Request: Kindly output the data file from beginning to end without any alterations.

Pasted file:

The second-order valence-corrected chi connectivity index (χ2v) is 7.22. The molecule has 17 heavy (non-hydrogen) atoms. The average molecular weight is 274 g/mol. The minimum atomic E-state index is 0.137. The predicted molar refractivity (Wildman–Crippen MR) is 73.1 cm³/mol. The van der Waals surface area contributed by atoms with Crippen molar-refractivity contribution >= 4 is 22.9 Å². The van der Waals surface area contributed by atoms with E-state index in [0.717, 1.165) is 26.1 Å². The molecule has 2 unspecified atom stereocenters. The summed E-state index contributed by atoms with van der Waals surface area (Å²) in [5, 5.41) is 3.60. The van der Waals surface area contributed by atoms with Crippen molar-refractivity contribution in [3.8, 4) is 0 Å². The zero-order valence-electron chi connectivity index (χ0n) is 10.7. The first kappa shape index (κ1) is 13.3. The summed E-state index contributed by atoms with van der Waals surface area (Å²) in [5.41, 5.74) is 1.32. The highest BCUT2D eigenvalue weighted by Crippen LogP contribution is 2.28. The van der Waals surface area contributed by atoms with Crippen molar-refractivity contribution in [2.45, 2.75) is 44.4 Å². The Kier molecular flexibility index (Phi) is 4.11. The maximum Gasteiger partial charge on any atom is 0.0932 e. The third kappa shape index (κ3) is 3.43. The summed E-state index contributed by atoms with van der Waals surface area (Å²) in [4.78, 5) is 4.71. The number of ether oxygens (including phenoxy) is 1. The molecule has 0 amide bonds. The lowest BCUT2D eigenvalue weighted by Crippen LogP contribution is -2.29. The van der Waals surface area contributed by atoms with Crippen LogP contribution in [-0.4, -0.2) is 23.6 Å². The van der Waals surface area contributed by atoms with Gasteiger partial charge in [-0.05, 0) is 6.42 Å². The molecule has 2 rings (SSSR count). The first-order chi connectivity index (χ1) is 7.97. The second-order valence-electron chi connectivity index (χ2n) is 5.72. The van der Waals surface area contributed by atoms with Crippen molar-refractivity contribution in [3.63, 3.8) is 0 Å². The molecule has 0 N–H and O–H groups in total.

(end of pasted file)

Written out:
The second-order valence-corrected chi connectivity index (χ2v) is 7.22. The molecule has 17 heavy (non-hydrogen) atoms. The average molecular weight is 274 g/mol. The minimum atomic E-state index is 0.137. The predicted molar refractivity (Wildman–Crippen MR) is 73.1 cm³/mol. The van der Waals surface area contributed by atoms with Crippen molar-refractivity contribution >= 4 is 22.9 Å². The van der Waals surface area contributed by atoms with E-state index in [0.717, 1.165) is 26.1 Å². The molecule has 2 unspecified atom stereocenters. The summed E-state index contributed by atoms with van der Waals surface area (Å²) in [5, 5.41) is 3.60. The van der Waals surface area contributed by atoms with Crippen molar-refractivity contribution in [3.8, 4) is 0 Å². The zero-order valence-electron chi connectivity index (χ0n) is 10.7. The first kappa shape index (κ1) is 13.3. The summed E-state index contributed by atoms with van der Waals surface area (Å²) in [5.41, 5.74) is 1.32. The highest BCUT2D eigenvalue weighted by Crippen LogP contribution is 2.28. The van der Waals surface area contributed by atoms with Crippen molar-refractivity contribution in [2.45, 2.75) is 44.4 Å². The Kier molecular flexibility index (Phi) is 4.11. The maximum Gasteiger partial charge on any atom is 0.0932 e. The third kappa shape index (κ3) is 3.43. The summed E-state index contributed by atoms with van der Waals surface area (Å²) in [4.78, 5) is 4.71. The number of ether oxygens (including phenoxy) is 1. The molecule has 0 amide bonds. The lowest BCUT2D eigenvalue weighted by Crippen LogP contribution is -2.29. The van der Waals surface area contributed by atoms with Crippen LogP contribution in [-0.4, -0.2) is 23.6 Å². The van der Waals surface area contributed by atoms with Gasteiger partial charge in [-0.05, 0) is 6.42 Å². The molecule has 2 rings (SSSR count). The first-order chi connectivity index (χ1) is 7.97. The second-order valence-electron chi connectivity index (χ2n) is 5.72. The van der Waals surface area contributed by atoms with Crippen molar-refractivity contribution in [3.63, 3.8) is 0 Å². The molecule has 0 N–H and O–H groups in total.